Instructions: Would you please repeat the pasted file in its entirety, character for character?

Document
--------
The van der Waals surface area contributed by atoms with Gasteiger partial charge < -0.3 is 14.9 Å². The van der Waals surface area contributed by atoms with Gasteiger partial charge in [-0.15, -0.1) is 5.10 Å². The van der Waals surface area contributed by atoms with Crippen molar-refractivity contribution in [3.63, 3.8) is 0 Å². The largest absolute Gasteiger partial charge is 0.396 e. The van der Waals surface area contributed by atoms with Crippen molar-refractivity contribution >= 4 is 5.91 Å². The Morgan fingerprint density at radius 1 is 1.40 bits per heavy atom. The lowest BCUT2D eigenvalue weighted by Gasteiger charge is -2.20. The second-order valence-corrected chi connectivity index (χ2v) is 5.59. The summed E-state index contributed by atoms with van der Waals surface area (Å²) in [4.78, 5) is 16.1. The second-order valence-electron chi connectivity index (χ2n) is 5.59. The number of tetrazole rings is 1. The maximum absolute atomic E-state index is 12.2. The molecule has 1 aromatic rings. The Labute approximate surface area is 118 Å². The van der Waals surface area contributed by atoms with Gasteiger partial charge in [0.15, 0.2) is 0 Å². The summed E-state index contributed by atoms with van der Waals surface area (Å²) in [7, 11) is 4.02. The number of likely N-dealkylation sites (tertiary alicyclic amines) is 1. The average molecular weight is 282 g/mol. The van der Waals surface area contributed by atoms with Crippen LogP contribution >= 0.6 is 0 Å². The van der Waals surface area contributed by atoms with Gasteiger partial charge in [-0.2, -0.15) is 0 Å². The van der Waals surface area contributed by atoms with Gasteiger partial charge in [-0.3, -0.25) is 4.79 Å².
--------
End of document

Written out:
The van der Waals surface area contributed by atoms with Gasteiger partial charge < -0.3 is 14.9 Å². The van der Waals surface area contributed by atoms with Gasteiger partial charge in [-0.15, -0.1) is 5.10 Å². The van der Waals surface area contributed by atoms with Crippen molar-refractivity contribution in [3.63, 3.8) is 0 Å². The largest absolute Gasteiger partial charge is 0.396 e. The van der Waals surface area contributed by atoms with Crippen molar-refractivity contribution >= 4 is 5.91 Å². The Morgan fingerprint density at radius 1 is 1.40 bits per heavy atom. The lowest BCUT2D eigenvalue weighted by Gasteiger charge is -2.20. The second-order valence-corrected chi connectivity index (χ2v) is 5.59. The summed E-state index contributed by atoms with van der Waals surface area (Å²) in [4.78, 5) is 16.1. The second-order valence-electron chi connectivity index (χ2n) is 5.59. The number of tetrazole rings is 1. The maximum absolute atomic E-state index is 12.2. The molecule has 1 aromatic rings. The Labute approximate surface area is 118 Å². The van der Waals surface area contributed by atoms with Gasteiger partial charge in [0.15, 0.2) is 0 Å². The summed E-state index contributed by atoms with van der Waals surface area (Å²) in [7, 11) is 4.02. The number of likely N-dealkylation sites (tertiary alicyclic amines) is 1. The average molecular weight is 282 g/mol. The van der Waals surface area contributed by atoms with Crippen LogP contribution >= 0.6 is 0 Å². The van der Waals surface area contributed by atoms with Gasteiger partial charge in [-0.2, -0.15) is 0 Å². The van der Waals surface area contributed by atoms with Gasteiger partial charge in [-0.3, -0.25) is 4.79 Å².